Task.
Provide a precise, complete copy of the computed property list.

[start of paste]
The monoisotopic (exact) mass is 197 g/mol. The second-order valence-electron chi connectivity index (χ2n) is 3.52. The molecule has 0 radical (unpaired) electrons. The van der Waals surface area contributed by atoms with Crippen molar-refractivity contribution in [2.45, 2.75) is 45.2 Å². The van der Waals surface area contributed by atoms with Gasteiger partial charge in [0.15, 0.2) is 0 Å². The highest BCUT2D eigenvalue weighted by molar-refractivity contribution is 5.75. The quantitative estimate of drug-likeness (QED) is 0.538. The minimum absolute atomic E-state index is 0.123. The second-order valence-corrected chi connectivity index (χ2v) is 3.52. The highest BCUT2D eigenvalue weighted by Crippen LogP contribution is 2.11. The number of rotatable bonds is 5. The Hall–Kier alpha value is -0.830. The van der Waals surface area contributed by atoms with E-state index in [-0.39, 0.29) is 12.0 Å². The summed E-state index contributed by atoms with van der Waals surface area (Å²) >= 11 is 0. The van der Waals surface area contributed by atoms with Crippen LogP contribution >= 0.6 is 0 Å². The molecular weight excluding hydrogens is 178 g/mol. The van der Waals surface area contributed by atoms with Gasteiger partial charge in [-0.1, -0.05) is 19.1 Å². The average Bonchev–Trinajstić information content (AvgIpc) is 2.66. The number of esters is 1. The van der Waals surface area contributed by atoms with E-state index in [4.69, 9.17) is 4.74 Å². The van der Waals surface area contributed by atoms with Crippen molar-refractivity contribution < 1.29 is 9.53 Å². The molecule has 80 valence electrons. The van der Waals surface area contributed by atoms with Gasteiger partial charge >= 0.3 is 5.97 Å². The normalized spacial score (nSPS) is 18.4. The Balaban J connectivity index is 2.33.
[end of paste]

The monoisotopic (exact) mass is 197 g/mol. The second-order valence-electron chi connectivity index (χ2n) is 3.52. The molecule has 0 radical (unpaired) electrons. The van der Waals surface area contributed by atoms with Crippen molar-refractivity contribution in [2.45, 2.75) is 45.2 Å². The van der Waals surface area contributed by atoms with Gasteiger partial charge in [0.15, 0.2) is 0 Å². The highest BCUT2D eigenvalue weighted by molar-refractivity contribution is 5.75. The quantitative estimate of drug-likeness (QED) is 0.538. The minimum absolute atomic E-state index is 0.123. The second-order valence-corrected chi connectivity index (χ2v) is 3.52. The highest BCUT2D eigenvalue weighted by Crippen LogP contribution is 2.11. The number of rotatable bonds is 5. The Hall–Kier alpha value is -0.830. The van der Waals surface area contributed by atoms with E-state index in [-0.39, 0.29) is 12.0 Å². The summed E-state index contributed by atoms with van der Waals surface area (Å²) >= 11 is 0. The van der Waals surface area contributed by atoms with Crippen LogP contribution >= 0.6 is 0 Å². The molecular weight excluding hydrogens is 178 g/mol. The van der Waals surface area contributed by atoms with Gasteiger partial charge in [-0.1, -0.05) is 19.1 Å². The average Bonchev–Trinajstić information content (AvgIpc) is 2.66. The number of esters is 1. The van der Waals surface area contributed by atoms with E-state index in [4.69, 9.17) is 4.74 Å². The van der Waals surface area contributed by atoms with Crippen molar-refractivity contribution < 1.29 is 9.53 Å². The molecule has 80 valence electrons. The van der Waals surface area contributed by atoms with Gasteiger partial charge >= 0.3 is 5.97 Å². The normalized spacial score (nSPS) is 18.4. The Balaban J connectivity index is 2.33.